Practical farming: in a series of treatises by R.O. Pringle, professor [A.J.] Murray, and other distinguished agriculturalists. [2 vols., the first in 5 pt.].

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Page 100 - I smote you with blasting and with mildew and with hail in all the labours of your hands; yet ye turned not to me, saith the Lord.
Page 282 - ... and two in Spring, so as to be ready for sowing in the first or second week of April. Much will, of course, depend on the nature of the soil, and the knowledge and experience of the farmer. The land should be so drained and subsoiled, that it can be sown in flats, which will give more evenly and much better crops.
Page 283 - If used, it should be on deep, loamy soils. in buying seed, select it plump, shining, and heavy, and of the best brands, from a respectable merchant. Sift it clear of all the seeds of weeds, which will save a great deal of after trouble, when the crop is growing. This may be done by fanners, and through a wire sieve, twelve bars to the inch. Home-saved seed has produced...
Page 28 - A perfect touch will be found with a thick, loose skin, floating, as it were, on a layer of soft fat, yielding to the least pressure, and springing back towards the fingers like a piece of soft, thick chamois leather, and coveted with thick, glossy, soft hair.
Page 13 - Hind quarters, from the hock to the point of the rump, long and well filled up 1 26. Hind legs short and straight below the hocks, and bones rather fine 1 27. Hind legs squarely placed, not too close together when viewed from behind 1 28. Hind legs not to cross in walking 1 29. Hoofs small 1 30.
Page 84 - ... with as much as they will eat. The whole of the materials are moistened and blended together, and, after being well steamed, are given to the animals in a warm state.
Page 23 - ... to improve his stock if they have to be left out in the fields all winter. In the Midland Counties many farms afford little or no shelter for the stock, so that they become stunted or diseased. In...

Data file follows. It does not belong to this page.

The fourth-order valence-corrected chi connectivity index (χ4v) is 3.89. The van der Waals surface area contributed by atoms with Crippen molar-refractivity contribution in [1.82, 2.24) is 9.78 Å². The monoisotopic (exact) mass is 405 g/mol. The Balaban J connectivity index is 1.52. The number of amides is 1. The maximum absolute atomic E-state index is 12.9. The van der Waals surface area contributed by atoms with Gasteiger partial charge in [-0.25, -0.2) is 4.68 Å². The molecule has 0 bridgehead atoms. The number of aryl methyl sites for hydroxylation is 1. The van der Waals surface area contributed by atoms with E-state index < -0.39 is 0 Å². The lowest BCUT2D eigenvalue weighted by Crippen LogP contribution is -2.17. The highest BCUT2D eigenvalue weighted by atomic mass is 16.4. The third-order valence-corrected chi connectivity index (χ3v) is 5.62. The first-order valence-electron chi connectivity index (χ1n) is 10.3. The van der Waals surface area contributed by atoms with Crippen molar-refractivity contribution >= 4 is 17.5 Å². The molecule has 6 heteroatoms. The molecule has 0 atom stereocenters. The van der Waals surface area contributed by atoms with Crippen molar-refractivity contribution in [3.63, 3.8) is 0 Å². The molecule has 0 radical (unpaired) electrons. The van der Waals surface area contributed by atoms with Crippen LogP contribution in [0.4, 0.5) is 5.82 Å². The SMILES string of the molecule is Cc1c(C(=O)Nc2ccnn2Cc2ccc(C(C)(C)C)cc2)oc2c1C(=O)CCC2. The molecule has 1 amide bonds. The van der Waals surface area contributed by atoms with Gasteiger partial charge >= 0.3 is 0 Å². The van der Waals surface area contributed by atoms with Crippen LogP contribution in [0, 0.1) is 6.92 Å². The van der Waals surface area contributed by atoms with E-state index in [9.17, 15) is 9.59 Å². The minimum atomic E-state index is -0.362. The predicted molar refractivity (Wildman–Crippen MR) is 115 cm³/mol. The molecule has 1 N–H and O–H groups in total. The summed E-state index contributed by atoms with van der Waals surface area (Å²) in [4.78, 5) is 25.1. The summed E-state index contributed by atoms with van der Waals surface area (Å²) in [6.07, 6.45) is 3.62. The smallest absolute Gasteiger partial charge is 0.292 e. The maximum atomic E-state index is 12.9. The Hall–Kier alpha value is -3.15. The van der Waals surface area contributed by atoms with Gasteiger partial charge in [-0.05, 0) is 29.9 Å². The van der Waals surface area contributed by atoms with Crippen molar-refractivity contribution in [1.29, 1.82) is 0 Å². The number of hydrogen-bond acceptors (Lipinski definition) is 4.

Page 288 - ... being taken not to roll when the ground is so wet that the earth adheres to the roller. MANURE FOR THE FLAX CROP. Recent chemical investigations have shewn that the fibre of flax does abstract from the soil certain matters, although not in so large a proportion as several other commonly cultivated crops. To supply to the soil all the matters which the entire plant requires, so as to leave the land in the same state of fertility as before, the following compound has been proposed as...
Page 13 - Back, straight," from the top of the hips to the setting on of the tail ; and the tail at right angles with the back, 1 18. Tail, fine 1 19. Tail, hanging down to the hocks, 1 20. Hide, thin and moreable, but not too loose, 1 21. Hide, covered with fine and soft hair, 1 22.
Page 41 - The rules which regulate the quantity of seed-wheat to be sown to the acre are simply these :— the early sowings require less seed, whilst for the later sowings the quantity should be gradually increased ; and, again, as the soil and climate become more favourable to the growth of wheat, less seed becomes necessary. The first sowings will take 5 or 6 pecks of seed to the acre, whereas the latest will reach up to 8 pecks, and upon poor land it will range from 7 to 10 pecks : local experience must...

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